If you have a good coat, or enough layers, and some good gloves or mittens, a warm scarf – essentially what you need to get through a Wisconsin winter anyway – you have all the clothing you need to ride a bicycle in the winter. Summer, of course, is easy. Ride as you are.
Rejection of bicycling-specific clothing is a first step toward reining in the “otherness” of bicycle riders. This simple stance rises to high fashion at the fabulous Danish web site www.copenhagencyclechic.com. The site’s curators have the curious belief that the everyday act of riding a bicycle doesn’t require you to look like a space alien. In fact, they chronicle example after example of ordinary people looking quite marvelous while riding bicycles.
Copenhagen, of course, is a city where bicycles are more ingrained in the culture than here in the upper Middle West. Bicycles seem to move freely throughout Copenhagen without many of the dreary little controversies that stalk two-wheelers here.
Many of these stateside controversies seem to be stoked by an “us versus them” mentality -- drivers versus bicyclists -- bicyclists versus pedestrians. When “us and them” blend, it’s much harder to point fingers.
Of course, it’s not so simple. Some of the finger pointing, even the middle finger, can seem well deserved if you are the offended party.
Some drivers subject riders to needless danger through inattention or malicious intent. These road hogs don’t understand that bicycle riders have an equal right to the road. Likewise, too many bicycle riders don’t realize that along with that right guaranteed by law comes an obligation to follow that law.
And even well intended and otherwise polite riders sometimes seem oblivious to how the simple act of breezing by a pedestrian on a trail can startle the heck of the unsuspecting biped.
And here is where the simple bell saves the day. A bell allows a rider to announce his or her approach in a gracious, non-threatening way. A nice bell gives the kind of cheery warning to a pedestrian that is almost always appreciated. I have a beautiful little brass bell on my three-speed that sustains its note for seven seconds. It could double as a call to meditation. I’ve even had people complement me on the sweet tone of this bell.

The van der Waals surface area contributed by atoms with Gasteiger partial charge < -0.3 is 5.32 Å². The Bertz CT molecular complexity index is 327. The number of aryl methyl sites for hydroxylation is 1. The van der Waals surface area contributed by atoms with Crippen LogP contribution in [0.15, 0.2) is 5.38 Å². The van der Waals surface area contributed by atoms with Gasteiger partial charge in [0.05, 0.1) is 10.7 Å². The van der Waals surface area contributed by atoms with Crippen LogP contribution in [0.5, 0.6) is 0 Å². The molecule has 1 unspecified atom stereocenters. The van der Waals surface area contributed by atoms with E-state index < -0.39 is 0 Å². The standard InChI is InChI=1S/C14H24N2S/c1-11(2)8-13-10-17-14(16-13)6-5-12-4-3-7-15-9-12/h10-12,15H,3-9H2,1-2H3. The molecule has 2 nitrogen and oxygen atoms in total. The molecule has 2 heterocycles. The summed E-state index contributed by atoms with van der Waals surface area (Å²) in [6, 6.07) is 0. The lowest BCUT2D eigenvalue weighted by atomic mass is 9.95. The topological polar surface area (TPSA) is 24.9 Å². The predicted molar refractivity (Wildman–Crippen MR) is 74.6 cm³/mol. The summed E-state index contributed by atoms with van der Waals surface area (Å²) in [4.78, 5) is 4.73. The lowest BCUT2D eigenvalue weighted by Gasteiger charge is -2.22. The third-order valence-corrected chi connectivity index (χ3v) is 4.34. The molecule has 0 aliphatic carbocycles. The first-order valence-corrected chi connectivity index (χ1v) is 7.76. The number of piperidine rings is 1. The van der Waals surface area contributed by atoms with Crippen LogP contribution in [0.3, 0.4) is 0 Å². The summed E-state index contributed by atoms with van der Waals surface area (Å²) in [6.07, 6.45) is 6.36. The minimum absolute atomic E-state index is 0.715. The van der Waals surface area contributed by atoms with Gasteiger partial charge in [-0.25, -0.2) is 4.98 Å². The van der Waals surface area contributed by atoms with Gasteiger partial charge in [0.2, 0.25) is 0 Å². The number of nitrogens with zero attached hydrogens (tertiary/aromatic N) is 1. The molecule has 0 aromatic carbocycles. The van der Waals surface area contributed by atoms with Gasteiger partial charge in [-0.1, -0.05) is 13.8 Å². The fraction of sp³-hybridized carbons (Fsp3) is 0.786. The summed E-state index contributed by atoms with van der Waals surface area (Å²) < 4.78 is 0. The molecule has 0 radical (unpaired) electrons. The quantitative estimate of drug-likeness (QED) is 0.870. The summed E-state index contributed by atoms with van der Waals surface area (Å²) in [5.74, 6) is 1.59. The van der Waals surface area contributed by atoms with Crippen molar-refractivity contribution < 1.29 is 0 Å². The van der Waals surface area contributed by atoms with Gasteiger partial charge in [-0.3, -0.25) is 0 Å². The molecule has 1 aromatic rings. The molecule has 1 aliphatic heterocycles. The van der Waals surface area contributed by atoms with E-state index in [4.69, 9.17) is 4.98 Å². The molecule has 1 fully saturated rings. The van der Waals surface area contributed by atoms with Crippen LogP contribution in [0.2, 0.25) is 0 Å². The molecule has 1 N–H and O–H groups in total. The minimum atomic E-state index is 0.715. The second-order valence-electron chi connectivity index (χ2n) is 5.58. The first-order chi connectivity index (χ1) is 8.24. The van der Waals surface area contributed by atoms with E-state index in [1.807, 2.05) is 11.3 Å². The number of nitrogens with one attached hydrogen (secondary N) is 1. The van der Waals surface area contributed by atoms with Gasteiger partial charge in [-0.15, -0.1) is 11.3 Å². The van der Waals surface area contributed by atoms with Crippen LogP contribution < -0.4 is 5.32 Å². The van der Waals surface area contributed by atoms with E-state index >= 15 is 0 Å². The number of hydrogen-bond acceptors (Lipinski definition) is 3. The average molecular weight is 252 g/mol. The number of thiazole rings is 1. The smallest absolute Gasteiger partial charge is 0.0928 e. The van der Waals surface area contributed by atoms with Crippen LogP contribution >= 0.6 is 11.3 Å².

Contrast such warmth and appreciation with the reaction of somebody who has just been startled by a bicycle silently swooshing by at speed. The startled pedestrian probably doesn’t feel very warmly toward bicycle riders at that moment.
Communication works wonders, and it is not limited to rider-walker interactions. It is also a common courtesy, though often overlooked, for a faster rider to alert a slower rider who is being overtaken. A bell isn’t necessary for communicating with pedestrians or other riders. A simple announcement of “passing on your left” will do. But there’s something about a bell that makes the interaction sound more pleasant and less like a declaration of dominance.
Communication is not just common courtesy. It’s the basis of safe riding in traffic of any kind. While a little bell won’t help a rider in dealing with motorists, clear hand signals and riding in a predictable straight line – in other words not making the motorist guess -- will make sharing the road much more pleasant for all involved.
A simple bell will not change the world and make lions lie down with lambs. But the courtesy of using a bell -- or hand signals, or the directional signals in your motor vehicle -- surely can’t hurt. It’s a start.